How do I test for gonorrhoea?

You can get tested for gonorrhoea even if you don’t have any symptoms.

For women, a healthcare professional will usually take a swab from either the lower part of the womb (cervix) or the vagina. Men usually need to provide a urine (pee) sample and/or a swab taken from the tip of the penis (urethra). If you have had anal or oral sex, you may have a swab taken from the anus (bottom) or throat.

If you test positive for gonorrhoea, it is important to tell your recent sexual partner/s so they can also get tested and treated. Your healthcare professional can advise you on this. You should also be tested for other STIs.

When should I get tested for gonorrhoea?

You can get tested for gonorrhoea within a few days of having sex, although sometimes you may have to wait up to a week. If you have had sex without a condom, or you are worried about gonorrhoea or other STIs, speak to your healthcare professional about getting tested as soon as possible. 

How is gonorrhoea treated?

Gonorrhoea is usually treated with a short course of antibiotics.

It’s important to not have sex again until you and your current sexual partner/s have finished treatment and a healthcare professional says you can.

Even if you’ve been treated for gonorrhoea, you are not immune and can get it again.

Long-term effects of untreated gonorrhoea

If left untreated, gonorrhoea can lead to other health problems.

In women it can cause pelvic inflammatory disease (PID). PID is an infection that can cause pelvic pain, infertility (inability to get pregnant), and ectopic pregnancy (pregnancy outside the uterus) which can be life-threatening. PID can be treated with antibiotics.

In pregnant woman, gonorrhoea can cause miscarriage and premature labour. The mother can pass it on to her unborn baby. Gonorrhoea can be more dangerous in babies, as it can cause eye infections such as conjunctivitis, which in serious cases can lead to blindness.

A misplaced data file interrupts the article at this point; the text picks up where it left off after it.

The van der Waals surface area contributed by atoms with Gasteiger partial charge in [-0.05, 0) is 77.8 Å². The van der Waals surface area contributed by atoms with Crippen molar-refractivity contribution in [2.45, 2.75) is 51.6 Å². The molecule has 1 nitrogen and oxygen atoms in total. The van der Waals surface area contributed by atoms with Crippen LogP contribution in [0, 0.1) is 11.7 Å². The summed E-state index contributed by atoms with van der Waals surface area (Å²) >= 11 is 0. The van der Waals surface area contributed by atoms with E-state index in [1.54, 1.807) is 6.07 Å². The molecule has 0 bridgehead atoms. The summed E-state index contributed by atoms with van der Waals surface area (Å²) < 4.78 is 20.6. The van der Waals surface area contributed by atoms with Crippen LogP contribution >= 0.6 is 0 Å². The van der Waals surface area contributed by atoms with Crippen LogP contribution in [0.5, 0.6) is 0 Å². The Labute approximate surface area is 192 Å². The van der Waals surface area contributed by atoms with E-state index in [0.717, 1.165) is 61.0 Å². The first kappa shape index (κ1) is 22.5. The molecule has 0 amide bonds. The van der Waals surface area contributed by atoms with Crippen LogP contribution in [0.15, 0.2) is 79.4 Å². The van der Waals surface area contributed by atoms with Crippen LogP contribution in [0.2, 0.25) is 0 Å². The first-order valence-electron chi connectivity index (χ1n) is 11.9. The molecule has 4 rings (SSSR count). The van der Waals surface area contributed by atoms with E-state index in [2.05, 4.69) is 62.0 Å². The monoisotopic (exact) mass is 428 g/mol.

In men untreated gonorrhoea can cause an infection in the testicles called epididymitis. This can result in fever, scrotal pain and swelling and, in rare cases, infertility.

In rare cases, for both women and men, untreated gonorrhoea can spread to other parts of the body. This can cause inflammation and swelling of joints and tendons, skin irritation and redness, and inflammation around the brain and spinal cord (meningitis) or the heart.

Gonorrhoea and HIV

Having an STI, including gonorrhoea, increases your risk of getting HIV.

If you are living with HIV and also have gonorrhoea, your viral load is likely to increase. This will make you more likely to pass on HIV if you have sex without a condom, even if you are on treatment.

However, if you have an undetectable viral load (because you’re taking antiretrovirals) there is no evidence that gonorrhoea makes you more likely to pass on HIV.

If you are taking antiretrovirals it is important to discuss with your doctor how treatment for gonorrhoea may interact with your HIV drugs.

If you are worried about HIV infection, find out everything you need to know in our HIV Transmission and Prevention section.

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Photo credit: ©iStock.com/xrender
 

Last full review: 
17 April 2020
Next full review: 
17 April 2023
Sources: 
Last updated:
17 April 2020
Last full review:
17 April 2020
Next full review:
17 April 2023